Chives are wonderful for flavoring a variety of dishes, like baked potatoes, soups, salads, bagels and cream cheese, Latin and Asian foods, or anything that you would put onions in. Not at all fussy about their living conditions, chives are among the easiest of all plants to grow and maintain, even indoors. If you grow them inside during the winter, they can be transplanted in the garden as soon as you can work the soil in spring. But many people grow them indoors and enjoy the attractive clumps of grass-like leaves as potted plants, harvesting the tasty herbs all year. Once established, your chives will continue to produce for years to come.
Fill the pot with soil to about 1/4 to 1/2 inch from the top. Sprinkle the tiny black chive seeds onto the surface of the soil, and press them lightly into it. It's best to start this in March.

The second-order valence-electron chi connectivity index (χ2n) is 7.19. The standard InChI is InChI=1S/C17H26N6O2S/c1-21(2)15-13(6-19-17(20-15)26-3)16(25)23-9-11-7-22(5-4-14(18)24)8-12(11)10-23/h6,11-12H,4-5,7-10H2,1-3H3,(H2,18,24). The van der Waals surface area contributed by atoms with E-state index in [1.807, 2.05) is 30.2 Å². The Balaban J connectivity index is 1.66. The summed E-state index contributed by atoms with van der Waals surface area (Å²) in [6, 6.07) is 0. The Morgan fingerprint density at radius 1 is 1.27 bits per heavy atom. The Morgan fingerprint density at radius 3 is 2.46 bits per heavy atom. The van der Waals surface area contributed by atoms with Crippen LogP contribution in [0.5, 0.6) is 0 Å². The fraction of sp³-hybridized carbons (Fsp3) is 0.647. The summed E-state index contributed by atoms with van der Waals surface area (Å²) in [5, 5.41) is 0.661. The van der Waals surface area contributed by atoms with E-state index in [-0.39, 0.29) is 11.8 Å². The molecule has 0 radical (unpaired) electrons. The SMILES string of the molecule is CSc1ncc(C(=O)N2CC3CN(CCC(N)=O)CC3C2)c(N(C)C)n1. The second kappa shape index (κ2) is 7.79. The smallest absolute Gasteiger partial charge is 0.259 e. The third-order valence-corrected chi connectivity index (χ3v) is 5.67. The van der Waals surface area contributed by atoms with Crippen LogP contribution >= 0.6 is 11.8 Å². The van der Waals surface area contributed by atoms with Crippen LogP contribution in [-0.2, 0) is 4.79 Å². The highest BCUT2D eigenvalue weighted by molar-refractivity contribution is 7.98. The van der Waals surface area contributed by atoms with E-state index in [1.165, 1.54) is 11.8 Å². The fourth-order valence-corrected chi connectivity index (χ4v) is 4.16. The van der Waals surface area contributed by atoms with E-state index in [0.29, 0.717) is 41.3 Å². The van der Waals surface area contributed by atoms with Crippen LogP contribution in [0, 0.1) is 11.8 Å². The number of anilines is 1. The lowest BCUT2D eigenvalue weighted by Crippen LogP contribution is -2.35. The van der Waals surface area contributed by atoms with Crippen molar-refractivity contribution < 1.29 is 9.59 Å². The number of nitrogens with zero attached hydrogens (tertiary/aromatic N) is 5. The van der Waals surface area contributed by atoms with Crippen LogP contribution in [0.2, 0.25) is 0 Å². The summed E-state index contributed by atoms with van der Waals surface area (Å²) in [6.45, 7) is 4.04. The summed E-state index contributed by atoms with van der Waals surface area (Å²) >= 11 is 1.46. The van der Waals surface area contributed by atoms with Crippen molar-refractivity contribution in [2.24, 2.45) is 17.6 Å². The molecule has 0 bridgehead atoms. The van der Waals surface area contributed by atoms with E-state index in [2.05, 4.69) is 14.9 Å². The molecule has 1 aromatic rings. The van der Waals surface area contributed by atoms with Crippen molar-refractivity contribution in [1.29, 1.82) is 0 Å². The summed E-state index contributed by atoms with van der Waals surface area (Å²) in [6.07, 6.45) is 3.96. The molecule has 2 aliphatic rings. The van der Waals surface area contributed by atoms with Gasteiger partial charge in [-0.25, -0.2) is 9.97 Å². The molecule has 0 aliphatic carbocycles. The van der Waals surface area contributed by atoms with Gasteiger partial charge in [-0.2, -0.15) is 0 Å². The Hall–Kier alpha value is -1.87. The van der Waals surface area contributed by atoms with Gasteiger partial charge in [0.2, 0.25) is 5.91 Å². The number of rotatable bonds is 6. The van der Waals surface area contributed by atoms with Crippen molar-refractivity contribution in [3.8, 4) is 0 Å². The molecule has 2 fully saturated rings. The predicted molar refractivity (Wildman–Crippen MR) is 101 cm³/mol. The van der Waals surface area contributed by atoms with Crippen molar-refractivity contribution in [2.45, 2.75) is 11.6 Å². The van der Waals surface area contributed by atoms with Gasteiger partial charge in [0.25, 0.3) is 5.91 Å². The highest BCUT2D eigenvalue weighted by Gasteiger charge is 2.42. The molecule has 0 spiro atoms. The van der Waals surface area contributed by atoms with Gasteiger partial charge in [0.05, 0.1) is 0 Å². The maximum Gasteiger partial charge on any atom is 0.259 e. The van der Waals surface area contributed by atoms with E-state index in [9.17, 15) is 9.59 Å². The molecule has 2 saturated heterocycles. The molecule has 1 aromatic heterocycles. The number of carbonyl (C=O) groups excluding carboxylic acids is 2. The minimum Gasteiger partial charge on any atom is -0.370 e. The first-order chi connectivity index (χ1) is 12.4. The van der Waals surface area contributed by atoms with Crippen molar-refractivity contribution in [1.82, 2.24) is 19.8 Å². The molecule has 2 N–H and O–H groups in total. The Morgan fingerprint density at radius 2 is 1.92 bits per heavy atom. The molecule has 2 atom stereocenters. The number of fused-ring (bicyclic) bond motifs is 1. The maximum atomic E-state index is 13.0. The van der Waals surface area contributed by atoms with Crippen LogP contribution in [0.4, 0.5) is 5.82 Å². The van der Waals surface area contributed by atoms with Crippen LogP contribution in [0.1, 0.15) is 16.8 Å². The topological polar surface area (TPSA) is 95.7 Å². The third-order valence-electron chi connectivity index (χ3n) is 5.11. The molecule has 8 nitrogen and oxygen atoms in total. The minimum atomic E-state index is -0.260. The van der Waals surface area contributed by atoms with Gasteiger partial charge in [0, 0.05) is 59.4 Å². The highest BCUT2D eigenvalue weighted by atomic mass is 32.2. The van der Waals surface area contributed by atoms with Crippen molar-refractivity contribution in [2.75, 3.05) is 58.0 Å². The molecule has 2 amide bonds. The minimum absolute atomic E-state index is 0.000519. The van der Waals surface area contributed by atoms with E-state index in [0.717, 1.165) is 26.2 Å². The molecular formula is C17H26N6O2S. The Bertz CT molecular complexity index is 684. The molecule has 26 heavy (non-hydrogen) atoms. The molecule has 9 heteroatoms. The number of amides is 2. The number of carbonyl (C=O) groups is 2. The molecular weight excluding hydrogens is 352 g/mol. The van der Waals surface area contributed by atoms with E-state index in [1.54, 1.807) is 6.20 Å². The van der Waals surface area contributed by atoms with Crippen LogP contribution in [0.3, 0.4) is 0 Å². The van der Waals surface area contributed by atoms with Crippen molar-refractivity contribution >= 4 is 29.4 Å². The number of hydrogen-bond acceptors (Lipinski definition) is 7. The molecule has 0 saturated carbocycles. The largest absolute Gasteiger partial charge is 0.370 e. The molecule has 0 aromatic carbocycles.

Water very gently so that you don’t dislodge the seeds, and keep them uniformly moist until they’ve sprouted.
Set the pot in the brightest area of your home, but out of direct sunlight. The thin, grass-like seedlings will emerge in about 7-10 days.
Water the seedlings lightly when the soil begins to dry out. When they mature, feed your chives with an all-purpose liquid or fertilizer spikes every 4-6 weeks throughout the growing season.
Remove the purple flower heads when they begin to emerge late in the spring and in June or July if you are growing the chives strictly for eating. Blooming reduces the growth of new leaves. Use the blooms in salads or as garnishes, if you like.
Use scissors to harvest mature chives whenever you want them, beginning in July or when they grow to about 6 inches tall. This promotes tender new growth. Start by cutting the outermost leaves and work your way inward. Trim off as little or as much as you wish, as long as you leave about 2 inches standing.